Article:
Usually, I donít make mention of the color of someoneís skin in a story, unless it is the result of his or her lifestyle or a medical condition. If the color of someoneís skin isnít the result of his or her lifestyle or a medical condition, I try to find other ways to reveal their character. What a person says and how he acts in various situations is far more revealing than his skin color. Once in awhile, though, I find it necessary to include this information. In this particular case, as I shall soon demonstrate, the color of the second bandís skin is actually more revealing of the first bandís character than the secondís ó and vice-versa. If this seems contradictory, it is. But donít worry, most things are.
At the moment, the bands are still several houses apart. They are relentless, but slow. I imagine this is because their leaders, who are sitting in air conditioned offices thousands of miles away, are waiting for the latest opinion poll. As foolish as this seems, it might give me enough time to go out and rescue my fallen friend. Maybe I wonít have to wait after all. Anyway, Iím afraid that if I do wait, the birdís body will be destroyed, if not my own. In the past, Iíve found that I am very ineffective when my body is destroyed. Thatís why I stopped drinking.
The truth is, I never did stop drinking. But as this is a work of fiction, I thought Iíd throw that in. Also, I like for my stories to be a little humorous, even when they are dealing with matters of life and death and other weighty subjects. Life is pretty darn funny, after all. I am reminded of this every morning when I look in the mirror. I am also reminded of many other things, which I hope someday to forget.
Well, well, well. This is interesting. The results of the latest poll must have just come in. Band Number One has launched a pre-emptive strike on Band Number Two. The darker-skinned trumpet players are down. Boy, Iíll bet those guys wonder why trumpet players always have to be in front. I guess itís because there are so many of them. Three houses have also been reduced to rubble. At times like this, Iím glad I donít know my neighbors. And will you look at all the smoke? If that doesnít enflame the heart, nothing will. Wait ó here come the news crews. I wonder, how do they keep their hair so nice?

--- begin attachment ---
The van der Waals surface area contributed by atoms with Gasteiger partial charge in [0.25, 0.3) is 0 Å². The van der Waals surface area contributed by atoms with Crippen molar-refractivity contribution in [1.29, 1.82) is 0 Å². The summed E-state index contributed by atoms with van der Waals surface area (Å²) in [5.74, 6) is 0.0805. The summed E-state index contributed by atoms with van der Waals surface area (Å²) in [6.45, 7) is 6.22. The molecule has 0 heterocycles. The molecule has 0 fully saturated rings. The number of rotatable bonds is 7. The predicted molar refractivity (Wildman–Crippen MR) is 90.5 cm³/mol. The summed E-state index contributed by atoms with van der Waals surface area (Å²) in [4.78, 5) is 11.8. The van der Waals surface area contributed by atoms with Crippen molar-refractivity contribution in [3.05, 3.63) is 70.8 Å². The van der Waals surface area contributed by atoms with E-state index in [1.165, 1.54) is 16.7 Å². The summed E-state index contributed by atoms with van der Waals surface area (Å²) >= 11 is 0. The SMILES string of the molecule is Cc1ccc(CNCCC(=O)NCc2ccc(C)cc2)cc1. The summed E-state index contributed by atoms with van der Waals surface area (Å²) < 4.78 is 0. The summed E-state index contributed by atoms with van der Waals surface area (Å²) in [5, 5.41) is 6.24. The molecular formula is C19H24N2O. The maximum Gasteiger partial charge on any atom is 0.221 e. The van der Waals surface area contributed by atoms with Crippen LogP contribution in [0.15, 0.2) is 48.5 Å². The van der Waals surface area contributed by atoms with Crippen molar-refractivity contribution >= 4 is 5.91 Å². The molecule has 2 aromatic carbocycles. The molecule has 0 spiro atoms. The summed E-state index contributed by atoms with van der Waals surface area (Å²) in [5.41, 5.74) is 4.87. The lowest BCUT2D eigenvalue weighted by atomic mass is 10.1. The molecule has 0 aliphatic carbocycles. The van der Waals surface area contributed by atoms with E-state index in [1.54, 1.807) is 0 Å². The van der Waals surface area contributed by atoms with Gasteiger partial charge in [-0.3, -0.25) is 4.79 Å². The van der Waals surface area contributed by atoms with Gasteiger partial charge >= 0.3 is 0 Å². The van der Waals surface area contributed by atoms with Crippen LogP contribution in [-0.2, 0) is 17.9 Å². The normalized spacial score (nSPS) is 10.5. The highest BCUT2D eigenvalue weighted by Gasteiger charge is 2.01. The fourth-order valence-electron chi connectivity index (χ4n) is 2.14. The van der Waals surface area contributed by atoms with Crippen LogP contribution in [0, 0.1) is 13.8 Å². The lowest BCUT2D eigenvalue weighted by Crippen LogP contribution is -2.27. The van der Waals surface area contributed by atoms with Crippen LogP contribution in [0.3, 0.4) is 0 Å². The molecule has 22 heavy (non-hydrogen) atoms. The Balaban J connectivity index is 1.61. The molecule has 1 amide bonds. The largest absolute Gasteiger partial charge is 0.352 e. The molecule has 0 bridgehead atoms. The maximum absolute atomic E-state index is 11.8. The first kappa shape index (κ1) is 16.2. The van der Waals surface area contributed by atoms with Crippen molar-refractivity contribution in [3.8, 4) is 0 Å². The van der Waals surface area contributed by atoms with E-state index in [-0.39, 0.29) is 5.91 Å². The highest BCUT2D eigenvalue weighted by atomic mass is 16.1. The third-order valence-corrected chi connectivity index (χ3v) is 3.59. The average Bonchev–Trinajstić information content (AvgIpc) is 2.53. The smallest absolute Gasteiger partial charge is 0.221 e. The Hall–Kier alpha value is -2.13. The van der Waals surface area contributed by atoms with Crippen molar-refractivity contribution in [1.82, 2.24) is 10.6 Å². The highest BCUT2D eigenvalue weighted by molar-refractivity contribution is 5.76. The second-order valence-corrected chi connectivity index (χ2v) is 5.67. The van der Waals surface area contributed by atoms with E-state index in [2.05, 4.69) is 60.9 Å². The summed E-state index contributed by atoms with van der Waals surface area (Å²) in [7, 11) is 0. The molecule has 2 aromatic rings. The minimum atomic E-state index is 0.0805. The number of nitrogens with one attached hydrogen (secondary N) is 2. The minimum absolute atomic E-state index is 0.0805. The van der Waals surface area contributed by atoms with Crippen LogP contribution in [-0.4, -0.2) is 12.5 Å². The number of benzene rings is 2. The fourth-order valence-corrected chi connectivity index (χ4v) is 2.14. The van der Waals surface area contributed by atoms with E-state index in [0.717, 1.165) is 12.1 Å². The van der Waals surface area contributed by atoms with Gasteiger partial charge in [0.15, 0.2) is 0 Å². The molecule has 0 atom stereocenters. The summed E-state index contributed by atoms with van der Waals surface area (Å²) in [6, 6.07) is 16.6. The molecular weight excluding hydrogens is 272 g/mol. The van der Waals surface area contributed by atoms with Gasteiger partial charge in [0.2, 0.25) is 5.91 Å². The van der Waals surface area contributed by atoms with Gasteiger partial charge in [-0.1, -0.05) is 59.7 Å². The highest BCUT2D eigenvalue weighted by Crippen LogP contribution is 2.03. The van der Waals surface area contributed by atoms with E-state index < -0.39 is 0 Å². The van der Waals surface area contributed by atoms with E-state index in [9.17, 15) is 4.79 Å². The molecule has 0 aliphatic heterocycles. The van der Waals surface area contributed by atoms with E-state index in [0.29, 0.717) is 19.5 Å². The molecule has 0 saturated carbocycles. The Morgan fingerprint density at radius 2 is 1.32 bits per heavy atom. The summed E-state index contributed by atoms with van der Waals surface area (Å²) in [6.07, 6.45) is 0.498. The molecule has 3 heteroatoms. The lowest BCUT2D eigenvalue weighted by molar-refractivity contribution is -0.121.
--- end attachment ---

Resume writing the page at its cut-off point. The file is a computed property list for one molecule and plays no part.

The hair of news announcers has always amused me. Then again, almost everything about news announcers amuses me. To take just one example, why do they all sound exactly alike? And what, may I ask, is so darn important about the weather? Every time a cloud floats by, these people come unglued. And heaven forbid if it rains on the weekend. There is something very frightening about the idea that the weather was invented for their personal benefit. I mean, letís be realistic, folks. This is a planet weíre living on, a planet that is rotating on its axis and circling the sun, which will someday burn out forever. If we put our minds to it and work really hard, I think we can adjust to a little wind and rain.
Suddenly there are more explosions. This time, both bands have suffered major casualties. The air is filled with the voices of men crying out in agony and the sickening sound of helicopters. Dozens of cameras are slowly panning the scene, recording the carnage. The street is running with blood. The sky is growing dark. . . .
What on earth happened? I didnít mean to write a tragedy.
And my little bird waits . . .
Please, believe me. I just sat down to do my work.
. . . for a sweet, silent morning, and for a spring that will never come.
I hope you can forgive me.
And now the parade is over. Summoning my courage, I go outside. But instead of finding one dead bird, I find thousands and thousands.
Why did I have to be a writer, anyway?
I bury them all, one by one, deep within my heart.
William Michaelianís newest releases are two poetry collections, Winter Poems and Another Song I Know, published in paperback by Cosmopsis Books in San Francisco. His short stories, poems, and drawings have appeared in many literary magazines and newspapers. His novel,
A Listening Thing, is published here in its first complete online edition. For information on Michaelianís other books and links to this siteís other sections, please go to the Main Page or visit Flippantly Answered Questions.